A lot or a little?
The parents' guide to what's in this movie.
What parents need to know
Parents need to know that Ozzy: The Fast and Furriest is a 2016 computer-animated movie about a sweet dog who ends up in a prison-like atmosphere after his owners leave him for vacation. Basically, a dog is sent to a prison-like sweatshop with other dogs and is bullied, told by a Mafia don to "kill himself," and thrown around and abused in what seems to be an attempt to parody prison movies such as The Shawshank Redemption and The Green Mile. Ozzy's owners believe they are leaving Ozzy in a luxury spa kennel while they leave town; when they return, the cruel owner of the spa/sweatshop tells Ozzy's owners, including a little girl, that Ozzy has died. There is some potty humor: A dog urinates, burps, and threatens to poop on the books of the prisoner dog librarian if he doesn't help Ozzy and the other dogs escape. The alpha dog head of the prison guards tells the prisoner dogs that he is "God." Viewers sensitive to depictions of animal violence in any form should avoid this movie. Those expecting simply a cute puppy dog tale should prepare for a darker-than-you'd-think movie.
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What's the story?
OZZY is a dog living in a nice suburban home with a kind family. When the father, a comic book artist, is invited to participate in a conference, the family must find a kennel for Ozzy while they're away. They see a commercial on television for what appears to be a luxury spa kennel called Blue Creek. After checking out the facilities and meeting with the kennel's owner, the massages, sauna, and air of relaxation leave the family convinced that they are leaving Ozzy in the best kennel money can buy. But the moment they leave, the luxury accommodations are revealed to be a facade; the kennel's evil owner kidnaps Ozzy and leaves him in a prison-like sweatshop atmosphere, where he is forced into slave labor while being bullied by Warden Grunt (Jeff Foxworthy) and his alpha-dog prison guards and mafioso Vito (Rob Schneider) and his henchdogs. As Ozzy takes the abuse, he meets other, nicer dog-prisoners, some of whom are planning an escape from this cruel prison. Meanwhile, Ozzy's owners have returned from their vacation only to be told by the kennel owner that Ozzy has died. It's up to Ozzy and his misfit band of dog friends to somehow escape the prison, turn the other dogs against the kennel owner, and find freedom as well as their owners.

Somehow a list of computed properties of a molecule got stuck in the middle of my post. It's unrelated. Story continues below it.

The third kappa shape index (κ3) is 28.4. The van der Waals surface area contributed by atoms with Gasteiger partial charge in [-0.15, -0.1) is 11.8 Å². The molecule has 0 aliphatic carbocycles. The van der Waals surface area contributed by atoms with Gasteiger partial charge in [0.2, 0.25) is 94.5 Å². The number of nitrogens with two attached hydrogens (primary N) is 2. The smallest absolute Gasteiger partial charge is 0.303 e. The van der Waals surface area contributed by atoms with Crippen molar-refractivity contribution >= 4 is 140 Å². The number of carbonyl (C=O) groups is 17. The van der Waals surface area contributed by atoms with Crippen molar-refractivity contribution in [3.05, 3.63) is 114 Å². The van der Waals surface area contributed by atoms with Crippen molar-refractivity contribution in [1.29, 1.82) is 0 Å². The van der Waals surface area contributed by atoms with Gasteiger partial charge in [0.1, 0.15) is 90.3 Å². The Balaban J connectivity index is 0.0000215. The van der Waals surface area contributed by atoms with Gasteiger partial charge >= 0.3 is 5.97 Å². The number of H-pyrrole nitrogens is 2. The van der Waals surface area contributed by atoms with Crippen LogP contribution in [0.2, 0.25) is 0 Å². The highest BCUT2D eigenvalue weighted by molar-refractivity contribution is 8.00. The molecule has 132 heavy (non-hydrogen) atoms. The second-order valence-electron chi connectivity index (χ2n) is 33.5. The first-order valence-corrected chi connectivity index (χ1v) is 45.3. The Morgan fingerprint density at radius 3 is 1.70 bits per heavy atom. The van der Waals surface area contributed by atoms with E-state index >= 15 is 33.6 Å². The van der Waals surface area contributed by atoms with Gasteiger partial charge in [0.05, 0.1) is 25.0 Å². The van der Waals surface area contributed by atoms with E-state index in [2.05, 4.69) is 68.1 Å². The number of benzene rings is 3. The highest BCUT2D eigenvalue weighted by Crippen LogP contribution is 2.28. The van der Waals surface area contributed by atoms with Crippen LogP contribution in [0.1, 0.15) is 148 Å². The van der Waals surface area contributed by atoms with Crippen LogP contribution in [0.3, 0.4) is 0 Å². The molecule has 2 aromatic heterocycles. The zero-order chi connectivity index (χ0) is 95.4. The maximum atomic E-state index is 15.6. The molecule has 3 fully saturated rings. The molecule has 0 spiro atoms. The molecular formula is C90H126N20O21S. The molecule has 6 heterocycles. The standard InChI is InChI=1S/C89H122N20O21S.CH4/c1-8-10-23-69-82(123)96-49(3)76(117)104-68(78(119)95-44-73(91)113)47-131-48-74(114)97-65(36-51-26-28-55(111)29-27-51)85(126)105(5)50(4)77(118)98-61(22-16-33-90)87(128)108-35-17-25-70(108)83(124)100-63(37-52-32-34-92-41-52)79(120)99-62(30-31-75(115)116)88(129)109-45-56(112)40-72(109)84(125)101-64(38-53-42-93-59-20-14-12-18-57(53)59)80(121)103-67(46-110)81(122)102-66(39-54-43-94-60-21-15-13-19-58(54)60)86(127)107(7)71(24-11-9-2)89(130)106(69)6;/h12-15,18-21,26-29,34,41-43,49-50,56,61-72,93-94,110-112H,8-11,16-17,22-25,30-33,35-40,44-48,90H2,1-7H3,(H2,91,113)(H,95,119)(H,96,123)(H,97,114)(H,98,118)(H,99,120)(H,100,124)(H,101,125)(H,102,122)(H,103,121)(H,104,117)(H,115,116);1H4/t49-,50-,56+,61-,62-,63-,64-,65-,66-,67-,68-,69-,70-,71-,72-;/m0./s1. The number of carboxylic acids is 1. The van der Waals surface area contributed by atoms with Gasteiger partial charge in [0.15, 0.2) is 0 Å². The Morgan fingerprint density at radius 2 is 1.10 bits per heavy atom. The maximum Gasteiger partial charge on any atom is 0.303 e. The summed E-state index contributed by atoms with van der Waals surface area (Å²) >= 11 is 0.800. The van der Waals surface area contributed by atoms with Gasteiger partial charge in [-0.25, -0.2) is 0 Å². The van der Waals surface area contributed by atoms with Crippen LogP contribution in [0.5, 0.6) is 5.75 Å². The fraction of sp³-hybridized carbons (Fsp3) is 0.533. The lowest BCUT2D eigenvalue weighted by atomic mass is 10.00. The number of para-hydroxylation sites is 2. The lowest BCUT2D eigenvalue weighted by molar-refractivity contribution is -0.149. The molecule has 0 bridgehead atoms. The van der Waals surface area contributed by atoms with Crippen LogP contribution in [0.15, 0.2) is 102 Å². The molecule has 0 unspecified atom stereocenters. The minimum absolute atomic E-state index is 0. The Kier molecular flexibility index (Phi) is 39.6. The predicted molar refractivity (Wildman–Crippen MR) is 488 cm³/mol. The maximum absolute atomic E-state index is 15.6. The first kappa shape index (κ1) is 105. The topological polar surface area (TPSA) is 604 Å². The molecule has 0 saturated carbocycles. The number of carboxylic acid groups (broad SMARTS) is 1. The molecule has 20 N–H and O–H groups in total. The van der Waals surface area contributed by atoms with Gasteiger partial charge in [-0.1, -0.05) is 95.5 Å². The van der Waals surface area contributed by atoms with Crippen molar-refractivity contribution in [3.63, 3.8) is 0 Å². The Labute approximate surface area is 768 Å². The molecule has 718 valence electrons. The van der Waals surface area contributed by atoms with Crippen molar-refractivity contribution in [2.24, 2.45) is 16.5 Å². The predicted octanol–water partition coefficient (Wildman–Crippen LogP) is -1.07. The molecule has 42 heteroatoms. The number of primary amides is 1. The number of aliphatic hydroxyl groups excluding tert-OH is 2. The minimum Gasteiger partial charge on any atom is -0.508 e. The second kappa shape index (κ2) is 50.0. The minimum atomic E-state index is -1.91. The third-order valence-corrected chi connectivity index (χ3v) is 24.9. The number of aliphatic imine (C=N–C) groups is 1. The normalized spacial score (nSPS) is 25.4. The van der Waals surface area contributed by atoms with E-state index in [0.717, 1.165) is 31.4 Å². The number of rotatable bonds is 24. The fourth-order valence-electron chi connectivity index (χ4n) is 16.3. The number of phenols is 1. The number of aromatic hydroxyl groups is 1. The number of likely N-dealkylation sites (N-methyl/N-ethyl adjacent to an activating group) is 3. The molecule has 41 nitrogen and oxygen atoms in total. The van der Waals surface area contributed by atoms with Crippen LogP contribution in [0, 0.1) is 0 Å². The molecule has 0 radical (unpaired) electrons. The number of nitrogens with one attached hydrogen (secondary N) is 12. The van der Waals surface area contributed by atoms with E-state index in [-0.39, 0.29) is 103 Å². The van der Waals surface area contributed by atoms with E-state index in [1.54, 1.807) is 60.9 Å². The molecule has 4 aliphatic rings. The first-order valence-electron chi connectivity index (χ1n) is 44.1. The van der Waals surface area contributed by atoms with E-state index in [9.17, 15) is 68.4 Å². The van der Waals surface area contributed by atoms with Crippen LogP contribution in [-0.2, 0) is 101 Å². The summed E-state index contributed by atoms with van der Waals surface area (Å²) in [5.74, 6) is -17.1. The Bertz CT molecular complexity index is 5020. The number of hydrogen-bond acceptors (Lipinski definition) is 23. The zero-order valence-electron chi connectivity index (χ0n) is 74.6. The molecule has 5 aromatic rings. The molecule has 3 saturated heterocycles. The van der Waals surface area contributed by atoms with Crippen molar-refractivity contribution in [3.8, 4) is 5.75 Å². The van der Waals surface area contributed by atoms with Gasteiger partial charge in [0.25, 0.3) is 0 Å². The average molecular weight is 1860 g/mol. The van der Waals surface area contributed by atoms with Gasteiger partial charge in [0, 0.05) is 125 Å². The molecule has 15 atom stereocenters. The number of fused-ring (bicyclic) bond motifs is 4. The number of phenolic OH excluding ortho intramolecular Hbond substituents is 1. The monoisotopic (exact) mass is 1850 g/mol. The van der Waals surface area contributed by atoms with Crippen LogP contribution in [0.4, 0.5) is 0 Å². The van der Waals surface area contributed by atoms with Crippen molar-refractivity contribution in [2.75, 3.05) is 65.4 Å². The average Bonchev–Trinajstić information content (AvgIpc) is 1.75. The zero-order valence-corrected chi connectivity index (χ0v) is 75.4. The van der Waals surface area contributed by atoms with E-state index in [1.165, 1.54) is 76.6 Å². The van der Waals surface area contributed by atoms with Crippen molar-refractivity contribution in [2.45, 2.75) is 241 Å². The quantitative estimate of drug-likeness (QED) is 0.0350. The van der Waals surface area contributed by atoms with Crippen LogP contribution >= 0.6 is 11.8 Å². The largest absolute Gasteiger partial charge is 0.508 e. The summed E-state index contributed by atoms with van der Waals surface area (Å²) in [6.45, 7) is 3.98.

Is it any good?
This movie starts out nicely enough, then takes a rather dark turn when poor Ozzy is sent to what amounts to a sweatshop prison. Aside from a bully paperboy and his menacing bully dog, Ozzy's home in suburbia is spacious, and his owners adore him. But then Ozzy is abused verbally and physically, and his owners are told that Ozzy has died, leaving a little girl in tears. Somehow, the owners of dozens of dogs in a town have been told by an evil owner of what is ostensibly a luxury dog kennel that their dogs have died, and nothing has been done about it. Pet lovers and more sensitive viewers will be horrified by what they're watching.
Ozzy: The Fast and Furriest is an obvious attempt at a parody of prison movies -- the Southern good ol' dog warden, the Mafia don and his blockheaded henchmen, a dog with a Scottish accent just because -- but even that falls short, as the humor is so obvious and the characters so stock the joke hasn't been funny in decades. There's a forced lesson on standing up to bullies, but the cruelties and potty humor (dog urination, dog defecation) and the overall low quality of the movie overwhelm this lesson.
Talk to your kids about ...
Families can talk about animal-centered movies such as Ozzy: The Fast and Furriest. Why do most kids love movies about cute dogs, cats, and other animals?
Did the violence, bullying, and overall cruelty in the movie seem a bit excessive, especially for a G-rated movie?
Was this movie believable? Do you think a kennel could get away with telling multiple families that their dogs died during their stays and get away with it?
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